Sunday, July 29, 2007

Defensive Strategy Update

Perhaps I'm better at thinking about defense when I'm no longer invested defensively.

This week I discovered a great defensive pairing right under my nose: The Currency Harvest fund (DBV) and long-term US Treasuries (TLT). It's preferable to have defensive funds whose movements aren't correlated day-today, and it's ideal if they are actually anti-correlated. Since it was launched last year, DBV has been about as anti-correlated with TLT as one could possibly hope for.
As the above chart shows, one could have purchased the DBV+TLT pair at almost any time in the last 10 months without suffering any significant short-term loss. Each one of the "D"s on TLT's chart is a dividend payment which amounts to a 5% annual yield, so the average gain of the pairing is 10% (16% DBV with 4% TLT dividends) in less than one year.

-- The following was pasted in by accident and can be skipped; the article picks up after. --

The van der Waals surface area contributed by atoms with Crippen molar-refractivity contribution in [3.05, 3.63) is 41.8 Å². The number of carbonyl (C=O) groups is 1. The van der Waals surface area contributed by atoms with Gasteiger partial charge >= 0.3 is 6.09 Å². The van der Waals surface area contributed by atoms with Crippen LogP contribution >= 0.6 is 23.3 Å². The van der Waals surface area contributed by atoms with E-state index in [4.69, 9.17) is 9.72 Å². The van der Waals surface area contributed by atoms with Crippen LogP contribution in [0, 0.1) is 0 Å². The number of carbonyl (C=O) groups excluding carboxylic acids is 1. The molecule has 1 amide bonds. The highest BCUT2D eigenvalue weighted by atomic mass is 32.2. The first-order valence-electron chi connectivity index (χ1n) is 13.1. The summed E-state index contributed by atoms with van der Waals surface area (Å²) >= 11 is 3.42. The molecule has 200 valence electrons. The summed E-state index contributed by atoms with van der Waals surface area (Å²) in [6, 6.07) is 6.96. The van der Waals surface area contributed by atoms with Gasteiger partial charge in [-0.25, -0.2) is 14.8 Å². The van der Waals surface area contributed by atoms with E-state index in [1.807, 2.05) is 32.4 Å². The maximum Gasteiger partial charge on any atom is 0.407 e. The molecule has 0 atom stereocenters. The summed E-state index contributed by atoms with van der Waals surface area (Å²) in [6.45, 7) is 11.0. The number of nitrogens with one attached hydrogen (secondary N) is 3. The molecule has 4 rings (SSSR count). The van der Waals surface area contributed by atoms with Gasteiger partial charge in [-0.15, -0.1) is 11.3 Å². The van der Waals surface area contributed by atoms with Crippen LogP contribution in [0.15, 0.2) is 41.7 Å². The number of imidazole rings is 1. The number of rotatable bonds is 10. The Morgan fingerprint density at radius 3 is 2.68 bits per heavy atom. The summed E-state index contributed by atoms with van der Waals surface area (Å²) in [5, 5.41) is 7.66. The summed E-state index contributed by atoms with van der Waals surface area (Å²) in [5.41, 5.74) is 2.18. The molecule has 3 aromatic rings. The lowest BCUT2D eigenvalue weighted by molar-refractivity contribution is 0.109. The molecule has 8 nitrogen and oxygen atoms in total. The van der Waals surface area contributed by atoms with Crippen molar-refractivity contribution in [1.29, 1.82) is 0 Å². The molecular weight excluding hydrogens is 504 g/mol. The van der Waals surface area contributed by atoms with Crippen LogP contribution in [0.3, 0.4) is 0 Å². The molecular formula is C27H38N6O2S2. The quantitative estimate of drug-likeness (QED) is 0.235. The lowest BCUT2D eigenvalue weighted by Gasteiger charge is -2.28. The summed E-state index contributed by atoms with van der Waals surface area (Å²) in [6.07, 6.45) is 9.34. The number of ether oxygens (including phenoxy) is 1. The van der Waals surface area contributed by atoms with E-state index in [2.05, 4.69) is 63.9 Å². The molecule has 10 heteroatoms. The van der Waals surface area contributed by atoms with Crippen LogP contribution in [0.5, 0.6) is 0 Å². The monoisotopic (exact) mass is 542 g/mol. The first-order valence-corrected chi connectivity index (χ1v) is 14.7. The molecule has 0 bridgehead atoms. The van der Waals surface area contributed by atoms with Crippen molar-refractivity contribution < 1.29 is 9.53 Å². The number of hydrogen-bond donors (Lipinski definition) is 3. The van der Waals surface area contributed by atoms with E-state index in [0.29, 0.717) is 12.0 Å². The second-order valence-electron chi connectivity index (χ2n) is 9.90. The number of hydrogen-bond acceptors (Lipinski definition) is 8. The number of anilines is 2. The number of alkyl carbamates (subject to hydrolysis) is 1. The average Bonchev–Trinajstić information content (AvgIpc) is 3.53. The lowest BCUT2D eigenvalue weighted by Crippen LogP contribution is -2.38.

At this point I'm not sure exactly why they are anti-correlated, since DBV doesn't place any bets on the U.S. dollar or U.S. bonds. It may simply be that any time global investors move out of U.S. bonds, they move in to bonds in other high-yielding countries - and vice-versa. Whatever the reason for this relationship, the DBV+TLT pairing will be the core of my next defensive position.

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